Health

OPINION: Shame on the mental health fakers seeking attention

“Feeling nervous is not a panic attack. Realising you forgot to buy an avocado is not a panic attack.”

It’s World Mental Health Day and social media is alive with a very genuine and sincere buzz of much-needed discussion around mental health issues. It’s great to see so many people challenging the mental health stigma and talking so openly about the problems they face.

Inevitably though, Twitter is also alive with people trying to outdo each other in a massive haystack of self-indulgent hashtaggery.

You’re not part of the media ‘set’ these days unless you’ve got some form of quasi-mental health issue that you can pop on your lapel like a badge every time it suits the mood.

It irks me, because I’ve met many people with real mental health issues of all kinds in my time as a journalist and, for a while, I suffered very badly from anxiety, depression and panic attacks myself. I don’t get them anymore because I cut the tumours out of my life. I feel much better now, which tells me that my mental health took a dip but wasn’t irrevocably damaged. My anxiety and depression were not chronic conditions, they were transient symptoms of a really shit time in my life surrounded by shits.

That’s good then; but the experience taught me just how debilitating mental health issues are and that’s why I find myself frustrated by those who say, in such a blasé, wispy way “Oh yeah, I suffer terrible like panic attacks it’s like really difficult. The other day I was so nervous about my job interview…I only ate half my lobster.”

That is not a panic attack and your only mental health issue is delusion.

Of course, many mental health issues are invisible to the rest of us and lord knows people who are suffering need our unquestioning support but there are some charlatans out there and that gets my goat. You might think: who cares? Who are you to criticise someone for saying they have a mental health issue when really, they’re just looking for approval? Because it belittles a very real problem suffered by so many people in silence.

The truth is that this scrabble on the part of some to identify themselves with mental health issues is indicative of the one mental illness that people don’t like to broadcast: narcissism. And by being narcissists, the usual suspects ‘bravely’ tweeting about their own supposed ‘experiences’ belittle those who are truly struggling with mental illness…often in secret.

I point to panic attacks and anxiety because I know from my own experience what they’re like and also because they seem to be the mental health issue of choice for the attention seeker. It’s a comfy fit for someone wanting to add a complementary hint of tragedy to their designer personality because it’s not stigmatised in the way depression is, it suggests you’re very busy and rather important and to the wanton attention hoover it sounds a bit dramatic.

Feeling stressed – even really stressed – is not a panic attack. Feeling very nervous is not a panic attack. Realising you forgot to buy an avocado is not a panic attack.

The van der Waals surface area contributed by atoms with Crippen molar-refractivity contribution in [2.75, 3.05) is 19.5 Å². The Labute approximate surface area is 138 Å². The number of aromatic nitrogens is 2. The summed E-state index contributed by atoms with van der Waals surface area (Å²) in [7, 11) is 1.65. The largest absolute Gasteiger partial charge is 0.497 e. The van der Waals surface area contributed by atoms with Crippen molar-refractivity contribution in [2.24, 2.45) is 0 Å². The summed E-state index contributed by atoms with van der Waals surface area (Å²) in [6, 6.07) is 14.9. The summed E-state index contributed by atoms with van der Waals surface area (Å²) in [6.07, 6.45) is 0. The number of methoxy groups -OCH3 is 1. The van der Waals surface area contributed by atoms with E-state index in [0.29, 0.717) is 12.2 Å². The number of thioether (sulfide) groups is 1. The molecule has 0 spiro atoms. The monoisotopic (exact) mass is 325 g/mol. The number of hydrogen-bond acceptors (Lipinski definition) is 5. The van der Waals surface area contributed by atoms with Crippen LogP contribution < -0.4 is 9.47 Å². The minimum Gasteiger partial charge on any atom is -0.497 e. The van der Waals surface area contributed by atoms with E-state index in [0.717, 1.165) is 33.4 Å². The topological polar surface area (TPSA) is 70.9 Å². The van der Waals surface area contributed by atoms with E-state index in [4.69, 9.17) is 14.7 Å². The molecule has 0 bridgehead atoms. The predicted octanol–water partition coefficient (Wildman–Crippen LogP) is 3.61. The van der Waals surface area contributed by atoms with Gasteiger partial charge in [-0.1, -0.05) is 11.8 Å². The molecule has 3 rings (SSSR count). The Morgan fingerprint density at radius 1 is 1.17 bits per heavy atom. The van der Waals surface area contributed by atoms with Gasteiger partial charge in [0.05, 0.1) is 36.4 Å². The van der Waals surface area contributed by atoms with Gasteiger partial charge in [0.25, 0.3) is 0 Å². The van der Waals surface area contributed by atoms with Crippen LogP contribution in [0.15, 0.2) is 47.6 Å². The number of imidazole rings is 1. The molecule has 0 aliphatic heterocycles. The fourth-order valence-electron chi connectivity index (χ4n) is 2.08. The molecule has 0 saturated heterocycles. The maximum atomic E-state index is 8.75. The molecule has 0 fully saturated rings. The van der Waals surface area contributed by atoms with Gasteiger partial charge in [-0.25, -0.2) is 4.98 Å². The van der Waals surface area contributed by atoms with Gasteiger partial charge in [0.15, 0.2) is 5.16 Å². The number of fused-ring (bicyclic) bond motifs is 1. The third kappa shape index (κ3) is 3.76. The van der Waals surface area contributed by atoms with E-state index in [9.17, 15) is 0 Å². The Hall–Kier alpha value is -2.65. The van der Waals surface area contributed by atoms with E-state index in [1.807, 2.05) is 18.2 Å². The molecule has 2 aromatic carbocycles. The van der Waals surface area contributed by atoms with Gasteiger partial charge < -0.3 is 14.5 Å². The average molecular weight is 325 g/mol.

A panic attack is where your brain can think of nothing but extreme fear. A panic attack is where you feel like you can’t breathe and you want to scream and your heart is thudding so fast it’s almost a vibration, where your hands are cold and prickly and your thoughts are spinning around like a thousand smashed eggs in a washing machine and when you sit you want to run in any direction so long as you’re running and if you stand up and walk you only want to lie down somewhere silent and dark but then you might die and there’s a pain in your chest and should you call an ambulance and what if you got on the floor now and pressed your face into the ground and screamed…

That is a panic attack. Don’t say you suffer anxiety if you occasionally get anxious. Don’t say you suffer panic attacks if, once in a blue moon, you panic. Don’t look for a Twitter response by allying yourself with people who are genuinely struggling. By doing that in the hopes of seeming right-on you cheapen the issue.

More importantly, if you often feel very anxious when there’s no clear cause or you do go into regular very pronounced panics even when you should be feeling relaxed and zen, then you must seek help. There are some handy contacts below.

We all struggle sometimes and it’s vital that we can express our feelings to those who are there to help us. We have to reach out when we feel like we’re sinking…or sunk. Thankfully, there are some amazing organizations set up to offer support when we need it most.

Just remember though, that World Mental Health Day is there to raise awareness of mental health issues…not raise awareness of you.

 

For help with mental health issues call Mind on 0300 123 3393 or text 86463

For Switchboard, the LGBT+ helpline call 0300 330 0630

 

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